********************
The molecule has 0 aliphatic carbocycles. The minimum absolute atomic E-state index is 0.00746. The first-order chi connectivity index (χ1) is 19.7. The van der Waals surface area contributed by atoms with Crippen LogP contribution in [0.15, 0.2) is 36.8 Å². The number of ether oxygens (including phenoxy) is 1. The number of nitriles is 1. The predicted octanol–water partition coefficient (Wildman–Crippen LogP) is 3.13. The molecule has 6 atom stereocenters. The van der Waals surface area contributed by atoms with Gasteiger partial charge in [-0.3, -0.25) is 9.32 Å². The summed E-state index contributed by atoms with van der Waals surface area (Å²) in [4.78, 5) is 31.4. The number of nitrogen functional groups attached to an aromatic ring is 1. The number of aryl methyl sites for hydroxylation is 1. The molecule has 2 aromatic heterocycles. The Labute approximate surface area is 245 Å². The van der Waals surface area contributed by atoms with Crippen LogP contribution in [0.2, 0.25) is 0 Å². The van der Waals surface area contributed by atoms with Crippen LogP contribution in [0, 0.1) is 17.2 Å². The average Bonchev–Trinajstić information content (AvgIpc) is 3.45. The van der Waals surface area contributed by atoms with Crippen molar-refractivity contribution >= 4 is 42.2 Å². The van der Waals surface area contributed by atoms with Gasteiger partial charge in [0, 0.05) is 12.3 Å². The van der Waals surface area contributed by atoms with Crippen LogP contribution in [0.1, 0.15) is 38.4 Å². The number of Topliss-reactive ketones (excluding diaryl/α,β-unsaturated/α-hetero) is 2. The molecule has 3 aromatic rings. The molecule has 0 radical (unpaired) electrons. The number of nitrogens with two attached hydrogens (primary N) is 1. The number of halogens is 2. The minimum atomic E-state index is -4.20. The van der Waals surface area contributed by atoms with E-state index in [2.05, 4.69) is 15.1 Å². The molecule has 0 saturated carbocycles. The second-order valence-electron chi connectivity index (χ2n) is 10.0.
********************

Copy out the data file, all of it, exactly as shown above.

The molecule has 0 aliphatic carbocycles. The minimum absolute atomic E-state index is 0.00746. The first-order chi connectivity index (χ1) is 19.7. The van der Waals surface area contributed by atoms with Crippen LogP contribution in [0.15, 0.2) is 36.8 Å². The number of ether oxygens (including phenoxy) is 1. The number of nitriles is 1. The predicted octanol–water partition coefficient (Wildman–Crippen LogP) is 3.13. The molecule has 6 atom stereocenters. The van der Waals surface area contributed by atoms with Gasteiger partial charge in [-0.3, -0.25) is 9.32 Å². The summed E-state index contributed by atoms with van der Waals surface area (Å²) in [4.78, 5) is 31.4. The number of nitrogen functional groups attached to an aromatic ring is 1. The number of aryl methyl sites for hydroxylation is 1. The molecule has 2 aromatic heterocycles. The Labute approximate surface area is 245 Å². The van der Waals surface area contributed by atoms with Crippen LogP contribution in [0.2, 0.25) is 0 Å². The van der Waals surface area contributed by atoms with Crippen LogP contribution in [0, 0.1) is 17.2 Å². The average Bonchev–Trinajstić information content (AvgIpc) is 3.45. The van der Waals surface area contributed by atoms with Crippen molar-refractivity contribution >= 4 is 42.2 Å². The van der Waals surface area contributed by atoms with Gasteiger partial charge in [0, 0.05) is 12.3 Å². The van der Waals surface area contributed by atoms with Crippen LogP contribution in [0.1, 0.15) is 38.4 Å². The number of Topliss-reactive ketones (excluding diaryl/α,β-unsaturated/α-hetero) is 2. The molecule has 3 aromatic rings. The molecule has 0 radical (unpaired) electrons. The number of nitrogens with two attached hydrogens (primary N) is 1. The number of halogens is 2. The minimum atomic E-state index is -4.20. The van der Waals surface area contributed by atoms with E-state index in [2.05, 4.69) is 15.1 Å². The molecule has 0 saturated carbocycles. The second-order valence-electron chi connectivity index (χ2n) is 10.0.